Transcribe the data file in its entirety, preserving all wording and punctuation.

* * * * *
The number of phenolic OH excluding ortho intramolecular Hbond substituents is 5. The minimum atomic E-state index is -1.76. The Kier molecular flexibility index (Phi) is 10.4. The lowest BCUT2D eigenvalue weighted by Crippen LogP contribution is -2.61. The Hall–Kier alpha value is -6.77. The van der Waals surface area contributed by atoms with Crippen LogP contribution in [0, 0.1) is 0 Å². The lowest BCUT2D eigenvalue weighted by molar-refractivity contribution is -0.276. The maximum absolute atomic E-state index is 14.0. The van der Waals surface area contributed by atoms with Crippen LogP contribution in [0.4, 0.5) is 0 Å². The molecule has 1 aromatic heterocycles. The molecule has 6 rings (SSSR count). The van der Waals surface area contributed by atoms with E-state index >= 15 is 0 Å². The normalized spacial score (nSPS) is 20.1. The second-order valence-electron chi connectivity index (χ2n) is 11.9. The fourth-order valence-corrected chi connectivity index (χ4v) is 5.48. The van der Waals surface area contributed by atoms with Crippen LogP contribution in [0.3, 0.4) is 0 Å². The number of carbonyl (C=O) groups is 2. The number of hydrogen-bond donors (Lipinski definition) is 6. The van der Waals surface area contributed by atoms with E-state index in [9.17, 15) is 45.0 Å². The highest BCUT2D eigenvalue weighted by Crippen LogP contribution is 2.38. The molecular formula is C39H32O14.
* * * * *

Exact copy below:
The number of phenolic OH excluding ortho intramolecular Hbond substituents is 5. The minimum atomic E-state index is -1.76. The Kier molecular flexibility index (Phi) is 10.4. The lowest BCUT2D eigenvalue weighted by Crippen LogP contribution is -2.61. The Hall–Kier alpha value is -6.77. The van der Waals surface area contributed by atoms with Crippen LogP contribution in [0, 0.1) is 0 Å². The lowest BCUT2D eigenvalue weighted by molar-refractivity contribution is -0.276. The maximum absolute atomic E-state index is 14.0. The van der Waals surface area contributed by atoms with Crippen LogP contribution in [0.4, 0.5) is 0 Å². The molecule has 1 aromatic heterocycles. The molecule has 6 rings (SSSR count). The van der Waals surface area contributed by atoms with E-state index >= 15 is 0 Å². The normalized spacial score (nSPS) is 20.1. The second-order valence-electron chi connectivity index (χ2n) is 11.9. The fourth-order valence-corrected chi connectivity index (χ4v) is 5.48. The van der Waals surface area contributed by atoms with Crippen LogP contribution in [0.3, 0.4) is 0 Å². The number of carbonyl (C=O) groups is 2. The number of hydrogen-bond donors (Lipinski definition) is 6. The van der Waals surface area contributed by atoms with E-state index in [9.17, 15) is 45.0 Å². The highest BCUT2D eigenvalue weighted by Crippen LogP contribution is 2.38. The molecular formula is C39H32O14.